According to the affidavit submitted to the Deputy Ombudsman for MOLEO, Lusad and Dizon “admitted that they received the amount for the questioned ASA and only apologized to the complainants and reasoned that they used the said amount for operational expenses.”
A little over a week later, on April 6, the complainants, the SAF leadership, Lusad, and Dizon again met. It was in this meeting that they supposedly said that the funds allocated for the ASA was used to fund operations, fellowships (which translate to celebrations, in SAF language), and specialized training).
Operations, said a source privy to the meeting, included expenses for SAF troopers deployed to guard the New Bilibid Prison (NBP) and provide support in Marawi City during the attempted siege.
“However, they did not show any proof as to the said operational expenses, fellowships, and personnel trainings, and the liquidation of the amount of money for the ASA which they received,” reads the affidavit.
Complainants in the case include Moro Lazo, former SAF chief who has since retired, and 8 other commissioned officers who were or are still part of SAF, and 4 non-commissioned officers who are all still part of the elite force.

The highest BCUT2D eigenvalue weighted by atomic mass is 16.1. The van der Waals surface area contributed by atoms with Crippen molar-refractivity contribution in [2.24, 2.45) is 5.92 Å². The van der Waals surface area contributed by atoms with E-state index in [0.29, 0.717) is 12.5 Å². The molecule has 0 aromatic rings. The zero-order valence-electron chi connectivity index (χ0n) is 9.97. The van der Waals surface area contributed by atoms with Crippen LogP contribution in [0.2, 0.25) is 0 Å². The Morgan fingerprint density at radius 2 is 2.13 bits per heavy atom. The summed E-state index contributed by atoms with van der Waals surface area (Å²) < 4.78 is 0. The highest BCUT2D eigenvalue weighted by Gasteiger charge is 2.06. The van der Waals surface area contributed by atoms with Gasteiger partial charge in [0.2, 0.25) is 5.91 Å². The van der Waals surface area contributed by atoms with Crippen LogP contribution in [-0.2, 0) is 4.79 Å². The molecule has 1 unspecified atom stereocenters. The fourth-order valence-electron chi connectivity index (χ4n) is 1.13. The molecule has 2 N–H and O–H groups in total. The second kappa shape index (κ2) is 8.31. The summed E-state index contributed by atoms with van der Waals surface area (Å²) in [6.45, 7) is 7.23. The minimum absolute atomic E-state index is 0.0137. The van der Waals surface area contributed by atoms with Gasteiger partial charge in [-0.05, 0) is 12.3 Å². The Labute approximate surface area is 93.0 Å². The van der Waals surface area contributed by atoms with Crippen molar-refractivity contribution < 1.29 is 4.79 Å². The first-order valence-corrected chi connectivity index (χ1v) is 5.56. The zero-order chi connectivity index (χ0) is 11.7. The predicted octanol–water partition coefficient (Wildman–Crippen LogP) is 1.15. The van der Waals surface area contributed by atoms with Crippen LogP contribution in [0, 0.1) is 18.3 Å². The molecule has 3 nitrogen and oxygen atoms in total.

It was at that point that complainants decided to push through the filing of the case before the Ombudsman.
“We consulted a lawyer and he explained to us that the act of respondents [Lusad, Dizon, Bustamante, and Irica] is tantamount to the commission of the crime of plunder as defined and penalized by Section 2 of RA Number 7080,” reads the complaint-affidavit.
Citing the law, the complainants asserted that Lusad and the rest “committed the crime of plunder by receiving the amount of P58.849 million which was allotted for the payment of the ASA of the uniformed personnel of PNP SAF from Finance Service Office 16 and failing to deliver, release, or give said amount to us and to the other uniformed personnel, thereby giving the assumption that he amassed said amount and appropriated it for himself.”